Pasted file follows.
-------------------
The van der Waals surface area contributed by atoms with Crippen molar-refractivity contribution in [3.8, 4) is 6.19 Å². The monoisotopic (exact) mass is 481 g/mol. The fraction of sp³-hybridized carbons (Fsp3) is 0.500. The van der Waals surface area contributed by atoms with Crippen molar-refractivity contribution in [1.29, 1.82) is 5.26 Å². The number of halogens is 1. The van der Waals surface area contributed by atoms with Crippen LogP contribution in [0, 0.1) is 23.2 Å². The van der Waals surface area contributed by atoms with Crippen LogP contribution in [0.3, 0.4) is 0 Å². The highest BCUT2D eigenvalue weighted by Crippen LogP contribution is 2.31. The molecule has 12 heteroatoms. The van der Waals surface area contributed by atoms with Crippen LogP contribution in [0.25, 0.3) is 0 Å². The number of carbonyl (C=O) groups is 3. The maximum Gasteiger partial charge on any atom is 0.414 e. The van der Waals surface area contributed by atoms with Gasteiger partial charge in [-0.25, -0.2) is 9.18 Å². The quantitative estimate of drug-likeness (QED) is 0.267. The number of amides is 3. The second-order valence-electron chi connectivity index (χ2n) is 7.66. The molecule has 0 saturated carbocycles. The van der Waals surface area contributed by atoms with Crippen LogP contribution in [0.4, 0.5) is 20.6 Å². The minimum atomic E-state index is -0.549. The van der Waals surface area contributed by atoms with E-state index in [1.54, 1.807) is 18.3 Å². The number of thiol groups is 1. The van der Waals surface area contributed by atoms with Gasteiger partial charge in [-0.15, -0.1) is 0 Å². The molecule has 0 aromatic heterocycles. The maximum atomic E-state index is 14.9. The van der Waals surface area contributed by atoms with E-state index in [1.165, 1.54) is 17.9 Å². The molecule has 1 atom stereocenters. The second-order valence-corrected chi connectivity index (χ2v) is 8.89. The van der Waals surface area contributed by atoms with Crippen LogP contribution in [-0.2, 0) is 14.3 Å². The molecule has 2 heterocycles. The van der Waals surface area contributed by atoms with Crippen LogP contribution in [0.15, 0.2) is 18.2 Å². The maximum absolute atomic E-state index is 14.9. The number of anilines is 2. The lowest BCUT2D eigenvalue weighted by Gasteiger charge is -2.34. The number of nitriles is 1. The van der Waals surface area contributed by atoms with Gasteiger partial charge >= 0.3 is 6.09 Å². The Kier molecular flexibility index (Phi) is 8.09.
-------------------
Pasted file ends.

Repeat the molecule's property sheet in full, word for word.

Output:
The van der Waals surface area contributed by atoms with Crippen molar-refractivity contribution in [3.8, 4) is 6.19 Å². The monoisotopic (exact) mass is 481 g/mol. The fraction of sp³-hybridized carbons (Fsp3) is 0.500. The van der Waals surface area contributed by atoms with Crippen molar-refractivity contribution in [1.29, 1.82) is 5.26 Å². The number of halogens is 1. The van der Waals surface area contributed by atoms with Crippen LogP contribution in [0, 0.1) is 23.2 Å². The van der Waals surface area contributed by atoms with Crippen LogP contribution in [0.3, 0.4) is 0 Å². The highest BCUT2D eigenvalue weighted by Crippen LogP contribution is 2.31. The molecule has 12 heteroatoms. The van der Waals surface area contributed by atoms with Crippen LogP contribution in [0.25, 0.3) is 0 Å². The number of carbonyl (C=O) groups is 3. The maximum Gasteiger partial charge on any atom is 0.414 e. The van der Waals surface area contributed by atoms with Gasteiger partial charge in [-0.25, -0.2) is 9.18 Å². The quantitative estimate of drug-likeness (QED) is 0.267. The number of amides is 3. The second-order valence-electron chi connectivity index (χ2n) is 7.66. The molecule has 0 saturated carbocycles. The van der Waals surface area contributed by atoms with Crippen LogP contribution in [0.4, 0.5) is 20.6 Å². The minimum atomic E-state index is -0.549. The van der Waals surface area contributed by atoms with E-state index in [1.54, 1.807) is 18.3 Å². The number of thiol groups is 1. The van der Waals surface area contributed by atoms with Gasteiger partial charge in [-0.15, -0.1) is 0 Å². The molecule has 0 aromatic heterocycles. The maximum atomic E-state index is 14.9. The van der Waals surface area contributed by atoms with E-state index in [1.165, 1.54) is 17.9 Å². The molecule has 1 atom stereocenters. The second-order valence-corrected chi connectivity index (χ2v) is 8.89. The van der Waals surface area contributed by atoms with Crippen LogP contribution in [-0.2, 0) is 14.3 Å². The molecule has 2 heterocycles. The van der Waals surface area contributed by atoms with Crippen LogP contribution in [0.15, 0.2) is 18.2 Å². The maximum absolute atomic E-state index is 14.9. The number of anilines is 2. The lowest BCUT2D eigenvalue weighted by Gasteiger charge is -2.34. The number of nitriles is 1. The van der Waals surface area contributed by atoms with Gasteiger partial charge >= 0.3 is 6.09 Å². The Kier molecular flexibility index (Phi) is 8.09.